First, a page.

Pedra, Papel e Tesoura

3 de abril de 2018

Notes on “Studies on Hysteria”.

Filed under: Livros, Saúde e bem-estar — Tags:, , , — Yure @ 15:42

“Studies on Hysteria” was written by Sigmund Freud and Josef Breuer. Below are some thoughts found in that book.

  1. When discussing anecdotal evidence, a researcher must be careful to not give indentifying information about the subjects without their consent.
  2. Sexual repression may cause hysteria (see note 8).
  3. Two researchers working on a same project can still have diverging opinions on the same data.
  4. The book’s content is exploratory, rather than conclusive.
  5. Sometimes you can’t understand the origin of a patient’s hysteria just by asking them questions.
  6. Aggravated by the fact that every person has their secrets and not everyone is willing to tell everything to the doctor.
  7. Aggravated by the fact that not everyone is capable of recalling the event that caused it.
  8. Very often, it’s a bad childhood experience that causes hysteria (see note 2).
  9. A neurotic reaction may be caused by an event of low physical importance, but that, given the circunstances surrounding the act, left a strong negative impression on the person.
  10. For that to happen, the person must be very susceptible to third variables, assuming that the actual event didn’t have the potential to traumatize.
  11. A trauma can be caused by a flow of events, rather than a single event.
  12. Recovering from hysteria requires the patient to relive the original trauma in their memory and express it verbally while recalling.
  13. A traumatic memory doesn’t fade.
  14. A memory may have no negative charge if such charge was relieved when the event happened (example: if you were punched on the face, you would feel uncomfortable recalling the event, unless you punched back to discharge the energy immediately through revenge).
  15. Excess of discipline can make saints, nuns, chaste women and well-behaved children become ill.
  16. Hysteria can happen to people who are, otherwise, excellent in terms of critical thinking, willpower, intelligence and morality, which means that a hysterical person isn’t a “mad man” stereotype.
  17. It’s easy to remember by association.
  18. If hysteria has roots on a bad memory, then new experiences that bear resemblance to that memory may also cause a hysterical attack.
  19. If your family members have a history of psicological problems, you will likely have some in your lifetime.
  20. Critical thinking keeps you from being controlled by someone else.
  21. It’s not abnormal if a person has little to no sex drive.
  22. A person can put their own health at risk while caring for someone’s health.
  23. A person who is hallucinating sometimes knows that they are hallucinating.
  24. Sometimes, our fears cause more damage than the feared object.
  25. A traumatizing memory may summon a distraction in the person in order to prevent them from recalling (for example: making the person faint when trying to remember).
  26. Boredom may predispose a person to hysteria.
  27. A person can hypnotize themselves without knowing that it’s what they are doing.
  28. Some people can be hypnotized effortlessly.
  29. You can control your period with hypnosis.
  30. Reading in excess may be an attempt at distracting oneself from an internal struggle.
  31. There are many smaller “evils” that aren’t worth being punished.
  32. A person can become sick for worrying too much over a loved person’s health.
  33. You may hallucinate when exhausted.
  34. A patient can undo all progress achieved in therapy, if they so wish.
  35. It’s possible to abuse of hypnosis.
  36. Fear can exercise influence over your digestion.
  37. We shouldn’t think that everything is important; there are things that hold no importance.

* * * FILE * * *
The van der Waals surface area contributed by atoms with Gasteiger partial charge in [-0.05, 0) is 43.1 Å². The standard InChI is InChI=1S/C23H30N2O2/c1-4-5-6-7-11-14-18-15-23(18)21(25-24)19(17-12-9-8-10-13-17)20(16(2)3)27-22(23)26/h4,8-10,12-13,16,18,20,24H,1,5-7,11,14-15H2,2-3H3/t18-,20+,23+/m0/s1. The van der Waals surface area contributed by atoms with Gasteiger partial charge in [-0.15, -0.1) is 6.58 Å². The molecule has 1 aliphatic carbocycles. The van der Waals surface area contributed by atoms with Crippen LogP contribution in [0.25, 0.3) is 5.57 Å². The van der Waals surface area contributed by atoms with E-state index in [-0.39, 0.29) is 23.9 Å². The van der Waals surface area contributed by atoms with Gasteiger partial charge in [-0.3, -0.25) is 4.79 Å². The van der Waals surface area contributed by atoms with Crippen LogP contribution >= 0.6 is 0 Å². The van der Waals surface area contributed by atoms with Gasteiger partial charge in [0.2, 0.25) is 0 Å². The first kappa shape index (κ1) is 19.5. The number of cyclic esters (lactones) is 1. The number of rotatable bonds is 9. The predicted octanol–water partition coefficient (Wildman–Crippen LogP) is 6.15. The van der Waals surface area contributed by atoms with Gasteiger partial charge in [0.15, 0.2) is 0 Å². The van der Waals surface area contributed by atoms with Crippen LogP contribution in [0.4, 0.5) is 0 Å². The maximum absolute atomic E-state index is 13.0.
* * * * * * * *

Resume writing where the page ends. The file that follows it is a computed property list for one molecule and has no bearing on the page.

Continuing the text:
38. There are hysterical disorders and hysterical people.
  39. Hysterical symptoms are effects of a trauma.
  40. Phobias are one type of hysteria.
  41. A hysterical phobia can evolve into other hysterical manifestations if the person is subjected to the feared object repeated times.
  42. Neurotic people are scared of going mad.
  43. There are phobias that are not much of a hassle, despite being there.
  44. A pain that originates from the body may continue existing even after the cessation of the original cause, if the pain becomes associated with a neurosis.
  45. A person who is sleep-walking is open to sugestion.
  46. Suggestion not always works.
  47. Severe hysteria seems to require a certain genetical heritage.
  48. Having a predisposition to a certain disorder doesn’t automatically gives you that disorder.
  49. A “trigger” is needed.
  50. Solitude is a good trigger for some disorders.
  51. A person can live in a psychologically toxic environment and still remain sane, until a certain event breaks their defense.
  52. A lot of traumas are centered on sexual expression.
  53. Sexual repression causes mental exhaustion.
  54. A person can be severely hysterical and still excel in their intellectual or physical activities.
  55. A person who has a mental problem isn’t “disordered” if they manage to live decently despite it.
  56. Several people with mental disorders achieved more than the average healthy person.
  57. Having a mental disorder doesn’t make you a retard.
  58. Do not mistake effect for cause.
  59. Some people with mental disorders only suffer in private.
  60. Fighting a problem for a long time may cause more problems.
  61. Hypnosis doesn’t work with everyone.
  62. The patient must trust the therapist.
  63. Depending on the person, a hypnotic state can be achieved easier if that person doesn’t know that they are being hypnotized.
  64. A person can, with proper stimulation, recall what happened when they were in trance.
  65. It’s impossible to willingly forget something, no matter how much you want, no matter how much you try.
  66. It’s easier to be reminded of something than trying to recall on your own.
  67. We don’t choose to feel what we feel.
  68. Power disparity can keep a woman from engaging in a relationship with a man, if she feels that her position is inferior, implying that a person on the “losing end” of a power dynamic can feel that the relationship would be unfair… or immoral.
  69. Power disparity can make a person something in the lines of “why would he, who is so rich, want someone as poor as I am?”
  70. A poor woman being seen together with a rich man may be cause of embarrassment for either party.
  71. If you love her, treat her nicely.
  72. Being overly sensitive enhances the traumatic aspect of some memories.